My final issue with this foreword is the argument that What Women Want is not “anti-feminist”. However, O’Neill fails to acknowledge the title of the book, which includes the phrase “an end to feminism”, or even Whelan’s own words in the final chapter, stating that “feminism must end”. To me, that just doesn’t add up.
Once the foreword is finally over, the funniest part of Whelan’s official introduction is that it contradicts the information O’Neill has been spewing just pages earlier. Whelan begins by claiming that feminism is back on trend, it’s the latest fashion – she even provides quotes from the likes of Kristen Stewart and Oprah Winfrey discussing how popular feminism is in today’s society. What she doesn’t account for is the fact that O’Neill just told us that no one identifies as a feminist anymore, it’s become unpopular and the feminists are ruining their own reputation! Confusing to say the least.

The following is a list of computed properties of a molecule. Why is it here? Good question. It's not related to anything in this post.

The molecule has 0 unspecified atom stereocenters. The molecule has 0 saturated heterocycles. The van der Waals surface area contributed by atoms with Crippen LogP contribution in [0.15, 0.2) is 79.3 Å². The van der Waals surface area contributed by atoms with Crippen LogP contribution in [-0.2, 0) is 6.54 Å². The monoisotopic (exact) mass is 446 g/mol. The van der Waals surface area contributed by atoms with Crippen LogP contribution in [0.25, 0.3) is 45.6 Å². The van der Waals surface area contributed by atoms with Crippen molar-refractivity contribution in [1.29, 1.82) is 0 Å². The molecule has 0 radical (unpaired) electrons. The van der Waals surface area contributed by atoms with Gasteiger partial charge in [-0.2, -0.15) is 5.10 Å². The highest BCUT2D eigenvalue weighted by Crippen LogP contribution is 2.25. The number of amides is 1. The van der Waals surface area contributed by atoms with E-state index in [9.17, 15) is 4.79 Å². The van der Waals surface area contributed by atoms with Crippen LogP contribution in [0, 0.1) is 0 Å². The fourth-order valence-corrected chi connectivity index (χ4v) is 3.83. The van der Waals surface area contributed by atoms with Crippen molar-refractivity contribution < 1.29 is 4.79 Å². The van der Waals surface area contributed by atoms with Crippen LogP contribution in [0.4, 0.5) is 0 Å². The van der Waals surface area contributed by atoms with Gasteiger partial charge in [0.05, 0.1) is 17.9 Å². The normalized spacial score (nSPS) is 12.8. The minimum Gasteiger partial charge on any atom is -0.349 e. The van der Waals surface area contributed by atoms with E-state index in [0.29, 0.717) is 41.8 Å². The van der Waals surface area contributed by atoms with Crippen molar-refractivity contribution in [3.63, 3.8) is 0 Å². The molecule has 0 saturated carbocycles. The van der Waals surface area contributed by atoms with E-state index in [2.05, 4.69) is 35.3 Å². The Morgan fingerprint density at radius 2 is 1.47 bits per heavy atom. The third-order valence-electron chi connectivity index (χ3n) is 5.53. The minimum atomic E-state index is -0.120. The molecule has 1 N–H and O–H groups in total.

Unfortunately, the main body of text doesn’t get much better. Whelan’s refusal to recognise catcalling as a legitimate concern is one of the first major points I struggle with. Sure, not everyone has the same opinion on comments from strangers in the street; many feminists, including myself, class it as sexual harassment, while others take it as a compliment. My issue with Whelan’s discussion is her complete trivialisation of the entire phenomenon. She uses the example of Nottinghamshire to claim that the recent criminalisation of misogynistic catcalling is unnecessary as, in her words, “Nottinghamshire has never been a dangerous place for women”. Firstly, this, to me, is a thoughtless and ridiculous statement to make. Any place has the potential to be dangerous for women, regardless of its size, population or reputation, if measures are not put into place to combat routine sexism like catcalling. It’s a particularly weak argument given that a 22-year-old woman was sexually assaulted in the streets of Nottingham as recently as a few months ago, as reported in the Nottingham Post.